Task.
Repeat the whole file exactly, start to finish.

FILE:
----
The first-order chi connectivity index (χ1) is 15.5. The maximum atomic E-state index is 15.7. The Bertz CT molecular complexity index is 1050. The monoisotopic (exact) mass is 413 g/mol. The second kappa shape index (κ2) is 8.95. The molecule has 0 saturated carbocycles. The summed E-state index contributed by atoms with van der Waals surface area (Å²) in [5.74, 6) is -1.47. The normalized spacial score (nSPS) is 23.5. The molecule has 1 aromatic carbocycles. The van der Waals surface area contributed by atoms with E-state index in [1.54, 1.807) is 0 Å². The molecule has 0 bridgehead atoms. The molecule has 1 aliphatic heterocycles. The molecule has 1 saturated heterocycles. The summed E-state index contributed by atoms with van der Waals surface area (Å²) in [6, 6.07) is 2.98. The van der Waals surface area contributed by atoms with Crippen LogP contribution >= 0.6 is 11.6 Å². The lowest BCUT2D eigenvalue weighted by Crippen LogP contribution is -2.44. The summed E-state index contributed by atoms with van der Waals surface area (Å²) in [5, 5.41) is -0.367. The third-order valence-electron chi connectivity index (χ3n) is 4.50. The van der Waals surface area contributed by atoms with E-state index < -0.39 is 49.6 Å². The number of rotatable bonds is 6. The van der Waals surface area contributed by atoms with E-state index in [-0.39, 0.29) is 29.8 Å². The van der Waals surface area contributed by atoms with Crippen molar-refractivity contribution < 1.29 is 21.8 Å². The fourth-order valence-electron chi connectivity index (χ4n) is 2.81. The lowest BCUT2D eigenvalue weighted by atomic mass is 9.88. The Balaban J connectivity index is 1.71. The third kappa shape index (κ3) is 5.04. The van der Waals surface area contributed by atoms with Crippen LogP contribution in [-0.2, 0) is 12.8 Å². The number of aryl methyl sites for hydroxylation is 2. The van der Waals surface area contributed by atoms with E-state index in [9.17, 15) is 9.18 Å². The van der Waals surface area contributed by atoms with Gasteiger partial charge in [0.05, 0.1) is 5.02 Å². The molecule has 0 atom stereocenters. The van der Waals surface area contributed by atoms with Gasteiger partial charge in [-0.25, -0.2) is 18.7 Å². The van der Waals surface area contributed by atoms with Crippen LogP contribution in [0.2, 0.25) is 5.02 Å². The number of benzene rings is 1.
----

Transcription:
The first-order chi connectivity index (χ1) is 15.5. The maximum atomic E-state index is 15.7. The Bertz CT molecular complexity index is 1050. The monoisotopic (exact) mass is 413 g/mol. The second kappa shape index (κ2) is 8.95. The molecule has 0 saturated carbocycles. The summed E-state index contributed by atoms with van der Waals surface area (Å²) in [5.74, 6) is -1.47. The normalized spacial score (nSPS) is 23.5. The molecule has 1 aromatic carbocycles. The van der Waals surface area contributed by atoms with E-state index in [1.54, 1.807) is 0 Å². The molecule has 0 bridgehead atoms. The molecule has 1 aliphatic heterocycles. The molecule has 1 saturated heterocycles. The summed E-state index contributed by atoms with van der Waals surface area (Å²) in [6, 6.07) is 2.98. The van der Waals surface area contributed by atoms with Crippen LogP contribution >= 0.6 is 11.6 Å². The lowest BCUT2D eigenvalue weighted by Crippen LogP contribution is -2.44. The summed E-state index contributed by atoms with van der Waals surface area (Å²) in [5, 5.41) is -0.367. The third-order valence-electron chi connectivity index (χ3n) is 4.50. The van der Waals surface area contributed by atoms with E-state index < -0.39 is 49.6 Å². The number of rotatable bonds is 6. The van der Waals surface area contributed by atoms with E-state index in [-0.39, 0.29) is 29.8 Å². The van der Waals surface area contributed by atoms with Crippen molar-refractivity contribution < 1.29 is 21.8 Å². The fourth-order valence-electron chi connectivity index (χ4n) is 2.81. The lowest BCUT2D eigenvalue weighted by atomic mass is 9.88. The Balaban J connectivity index is 1.71. The third kappa shape index (κ3) is 5.04. The van der Waals surface area contributed by atoms with Crippen LogP contribution in [-0.2, 0) is 12.8 Å². The number of aryl methyl sites for hydroxylation is 2. The van der Waals surface area contributed by atoms with E-state index in [9.17, 15) is 9.18 Å². The van der Waals surface area contributed by atoms with Gasteiger partial charge in [0.05, 0.1) is 5.02 Å². The molecule has 0 atom stereocenters. The van der Waals surface area contributed by atoms with Gasteiger partial charge in [-0.25, -0.2) is 18.7 Å². The van der Waals surface area contributed by atoms with Crippen LogP contribution in [0.2, 0.25) is 5.02 Å². The number of benzene rings is 1.